Insurers are calling for urgent action to be taken to reduce the instances of containership fires ahead of an IMO meeting of the Sub-Committee on Carriage of Cargoes and Containers in London.
The TT Club noted in a press release that shipboard container fires are breaking out on a weekly basis with major fires that present a threat to life and the vessel are happening every two months.
“Such incidents are costing seafarer lives, result in loss and damage to goods and ships running into hundreds of millions of dollars, impact the environment and are significantly disrupting supply chains serving markets throughout the world,” the TT CLUB said.
The chief culprit is the problem of misdeclared dangerous goods, which can only be dealt with by increased regulatory coordination and harmonisation. “As a step towards the goal of true cargo integrity, we are calling on the IMO to initiate a correspondence group to advise on the best means of achieving such unified guidelines,” said TT Club risk director Peregrine Storrs-Fox.
The TT Club insists that greater attention must be paid to the safe, secure and environmentally sound packing, handling and transport of all goods in containers.
“Achieving such cargo integrity across the complex web of the international freight supply chain is a big ask and we are in little doubt that a comprehensive result will take time to achieve,” said Mr Storrs-Fox.
“However many industry bodies are making significant strides, particularly in the areas of dangerous goods identification, declaration and handling as well as container weighing and packing,” he said.
“We are calling on the regulators, in this case the IMO, to assist in taking action to identify appropriate legislative and behavioural change that will improve safety and certainty of outcome,” said Mr Storrs-Fox.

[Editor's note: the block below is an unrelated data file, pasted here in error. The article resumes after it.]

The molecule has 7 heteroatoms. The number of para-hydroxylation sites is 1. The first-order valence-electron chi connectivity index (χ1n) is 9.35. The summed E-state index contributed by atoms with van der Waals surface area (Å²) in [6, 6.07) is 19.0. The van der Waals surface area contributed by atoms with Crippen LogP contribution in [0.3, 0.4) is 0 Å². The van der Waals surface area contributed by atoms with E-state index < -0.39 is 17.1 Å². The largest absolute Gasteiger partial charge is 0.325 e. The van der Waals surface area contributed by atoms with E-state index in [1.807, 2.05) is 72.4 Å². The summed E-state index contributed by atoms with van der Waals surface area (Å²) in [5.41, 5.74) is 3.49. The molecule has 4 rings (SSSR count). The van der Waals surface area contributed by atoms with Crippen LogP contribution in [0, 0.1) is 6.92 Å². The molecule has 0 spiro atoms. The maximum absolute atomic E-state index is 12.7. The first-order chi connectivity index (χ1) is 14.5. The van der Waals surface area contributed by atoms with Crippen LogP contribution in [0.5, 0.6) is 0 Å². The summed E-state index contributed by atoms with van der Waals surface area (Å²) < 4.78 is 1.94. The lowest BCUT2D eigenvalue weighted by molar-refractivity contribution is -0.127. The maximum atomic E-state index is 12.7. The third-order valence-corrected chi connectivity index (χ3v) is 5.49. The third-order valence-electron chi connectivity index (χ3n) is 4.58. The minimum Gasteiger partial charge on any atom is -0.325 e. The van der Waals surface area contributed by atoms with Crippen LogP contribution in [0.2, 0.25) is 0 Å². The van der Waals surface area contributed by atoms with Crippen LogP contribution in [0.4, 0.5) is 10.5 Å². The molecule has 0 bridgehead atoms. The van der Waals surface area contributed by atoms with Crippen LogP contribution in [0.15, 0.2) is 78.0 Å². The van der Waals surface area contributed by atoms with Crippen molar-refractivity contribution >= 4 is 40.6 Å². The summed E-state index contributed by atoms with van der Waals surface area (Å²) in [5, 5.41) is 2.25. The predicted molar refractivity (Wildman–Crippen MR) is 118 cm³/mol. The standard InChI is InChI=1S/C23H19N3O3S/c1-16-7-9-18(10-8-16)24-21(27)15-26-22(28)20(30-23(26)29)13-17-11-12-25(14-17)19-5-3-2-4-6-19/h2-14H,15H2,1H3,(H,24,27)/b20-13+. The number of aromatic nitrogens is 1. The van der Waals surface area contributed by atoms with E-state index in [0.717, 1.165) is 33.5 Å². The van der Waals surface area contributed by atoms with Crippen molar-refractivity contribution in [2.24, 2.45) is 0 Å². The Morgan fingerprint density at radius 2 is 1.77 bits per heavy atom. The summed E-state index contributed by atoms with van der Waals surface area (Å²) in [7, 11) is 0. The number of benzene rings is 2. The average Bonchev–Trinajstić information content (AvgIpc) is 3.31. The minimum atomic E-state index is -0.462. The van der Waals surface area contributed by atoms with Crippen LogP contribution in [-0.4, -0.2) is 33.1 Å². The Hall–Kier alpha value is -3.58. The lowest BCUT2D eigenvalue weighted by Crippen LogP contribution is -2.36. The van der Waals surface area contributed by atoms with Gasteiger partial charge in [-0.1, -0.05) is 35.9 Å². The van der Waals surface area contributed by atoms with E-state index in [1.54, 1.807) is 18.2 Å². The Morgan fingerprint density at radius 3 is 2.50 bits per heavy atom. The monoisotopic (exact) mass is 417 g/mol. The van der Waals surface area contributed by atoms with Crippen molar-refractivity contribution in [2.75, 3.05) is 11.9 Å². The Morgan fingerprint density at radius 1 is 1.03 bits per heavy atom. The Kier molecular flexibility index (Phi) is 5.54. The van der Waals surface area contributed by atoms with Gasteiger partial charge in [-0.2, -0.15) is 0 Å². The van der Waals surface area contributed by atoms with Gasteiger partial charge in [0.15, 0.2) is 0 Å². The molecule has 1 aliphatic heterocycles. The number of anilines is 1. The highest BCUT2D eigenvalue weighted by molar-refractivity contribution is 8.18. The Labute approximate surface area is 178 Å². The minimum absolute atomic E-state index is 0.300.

Meanwhile, ahead of the South Africa meeting of the International Union of Marine Underwriters concern was expressed about the ability of containerships and their crew to deal with a fire onboard when it occurs.
“Once established, a fire can be virtually impossible to get under control. This is because of a combination of factors; restricted access to the cargo stow where many of the fires have started and the sheer size and scale of an ultra large container vessel (ULCV), together with inadequate crew training and equipment,” Said Nick Haslam, Group director, Shipping Services at LOC.
Currently the crew on a container vessel are only required to complete standard fire-fighting training and yet fires on a container ship involving hazardous chemicals can easily and quickly reach over 1000 degrees, which is hot enough to melt steel.
Most modern ULCVs rely on fixed CO2 as their main firefighting medium for the below deck cargoes, while all new vessels which are designed to carry five or more tiers of containers on or above the weather deck must also have two or more mobile water monitors.
MSC.1/circ 1472 provides guidance on the design performance testing and approval of mobile water monitors but the effectiveness of any mobile water monitor relies heavily on the ability of the vessel’s crew to deploy the equipment.
“But experience has shown that fixed CO2 systems which inject CO2 at the top of holds to cascade down and displace the oxygen from the seat of the fire, are often ineffective. Cargo fires are often below the CO2 injection level, and so the fire-fighting medium mixes with the hot gases and simply escapes through the hatches, while CO2 does not easily enter closed containers, warned Mr Haslam.
“However, some cargoes carried in the hold may be highly reactive and able to provide sufficient oxygen during a chemical reaction, negating the effectiveness of any CO2 introduced.
“Because this method is so unsatisfactory, salvors are more likely to direct large volumes of water onto the fire source, which then risks a primary hull structural failure.
“This issue really does need to be addressed as a priority by the industry’s P&I clubs, insurers and operators. These industry representatives must work with the IMO to urge it to put in place better and more appropriate fire safety regulations as soon as practicable. Better planning, training and stricter requirements could make the difference between a total loss and a successful salvage operation and most importantly could save the lives of seafarers on these vessels,” Mr Haslam concluded.